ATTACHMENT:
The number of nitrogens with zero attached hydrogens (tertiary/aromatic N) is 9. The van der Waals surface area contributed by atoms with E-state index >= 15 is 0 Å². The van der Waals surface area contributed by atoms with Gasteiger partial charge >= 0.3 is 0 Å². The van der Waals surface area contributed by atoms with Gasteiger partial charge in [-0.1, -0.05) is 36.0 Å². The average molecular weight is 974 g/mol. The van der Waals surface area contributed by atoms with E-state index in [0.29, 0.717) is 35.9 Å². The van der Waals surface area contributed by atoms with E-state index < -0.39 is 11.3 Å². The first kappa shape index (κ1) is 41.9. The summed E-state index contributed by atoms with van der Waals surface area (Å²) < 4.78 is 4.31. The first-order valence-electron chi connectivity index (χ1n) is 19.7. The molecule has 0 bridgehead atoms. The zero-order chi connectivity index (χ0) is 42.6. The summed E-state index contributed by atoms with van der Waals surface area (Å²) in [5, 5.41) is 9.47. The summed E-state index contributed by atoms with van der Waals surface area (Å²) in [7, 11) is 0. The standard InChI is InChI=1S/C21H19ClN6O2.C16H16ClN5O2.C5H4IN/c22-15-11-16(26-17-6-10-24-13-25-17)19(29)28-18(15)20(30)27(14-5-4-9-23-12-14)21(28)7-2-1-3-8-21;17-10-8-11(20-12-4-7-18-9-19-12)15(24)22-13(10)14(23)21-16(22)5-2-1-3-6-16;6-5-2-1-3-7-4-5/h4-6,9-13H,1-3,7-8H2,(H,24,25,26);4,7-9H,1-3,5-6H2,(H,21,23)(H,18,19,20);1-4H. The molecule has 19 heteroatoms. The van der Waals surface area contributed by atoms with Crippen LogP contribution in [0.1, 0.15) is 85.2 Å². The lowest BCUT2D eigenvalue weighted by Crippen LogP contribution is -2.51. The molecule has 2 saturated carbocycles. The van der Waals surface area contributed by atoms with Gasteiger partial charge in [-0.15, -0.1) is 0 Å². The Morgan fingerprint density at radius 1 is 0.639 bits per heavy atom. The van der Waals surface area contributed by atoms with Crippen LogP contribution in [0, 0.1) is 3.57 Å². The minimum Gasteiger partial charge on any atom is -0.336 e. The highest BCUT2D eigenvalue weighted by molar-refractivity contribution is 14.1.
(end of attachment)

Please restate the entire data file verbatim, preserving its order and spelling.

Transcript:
The number of nitrogens with zero attached hydrogens (tertiary/aromatic N) is 9. The van der Waals surface area contributed by atoms with E-state index >= 15 is 0 Å². The van der Waals surface area contributed by atoms with Gasteiger partial charge >= 0.3 is 0 Å². The van der Waals surface area contributed by atoms with Gasteiger partial charge in [-0.1, -0.05) is 36.0 Å². The average molecular weight is 974 g/mol. The van der Waals surface area contributed by atoms with E-state index in [0.29, 0.717) is 35.9 Å². The van der Waals surface area contributed by atoms with E-state index < -0.39 is 11.3 Å². The first kappa shape index (κ1) is 41.9. The summed E-state index contributed by atoms with van der Waals surface area (Å²) < 4.78 is 4.31. The first-order valence-electron chi connectivity index (χ1n) is 19.7. The molecule has 0 bridgehead atoms. The zero-order chi connectivity index (χ0) is 42.6. The summed E-state index contributed by atoms with van der Waals surface area (Å²) in [5, 5.41) is 9.47. The summed E-state index contributed by atoms with van der Waals surface area (Å²) in [7, 11) is 0. The standard InChI is InChI=1S/C21H19ClN6O2.C16H16ClN5O2.C5H4IN/c22-15-11-16(26-17-6-10-24-13-25-17)19(29)28-18(15)20(30)27(14-5-4-9-23-12-14)21(28)7-2-1-3-8-21;17-10-8-11(20-12-4-7-18-9-19-12)15(24)22-13(10)14(23)21-16(22)5-2-1-3-6-16;6-5-2-1-3-7-4-5/h4-6,9-13H,1-3,7-8H2,(H,24,25,26);4,7-9H,1-3,5-6H2,(H,21,23)(H,18,19,20);1-4H. The molecule has 19 heteroatoms. The van der Waals surface area contributed by atoms with Crippen LogP contribution in [0.1, 0.15) is 85.2 Å². The lowest BCUT2D eigenvalue weighted by Crippen LogP contribution is -2.51. The molecule has 2 saturated carbocycles. The van der Waals surface area contributed by atoms with Gasteiger partial charge in [-0.15, -0.1) is 0 Å². The Morgan fingerprint density at radius 1 is 0.639 bits per heavy atom. The van der Waals surface area contributed by atoms with Crippen LogP contribution in [0, 0.1) is 3.57 Å². The minimum Gasteiger partial charge on any atom is -0.336 e. The highest BCUT2D eigenvalue weighted by molar-refractivity contribution is 14.1.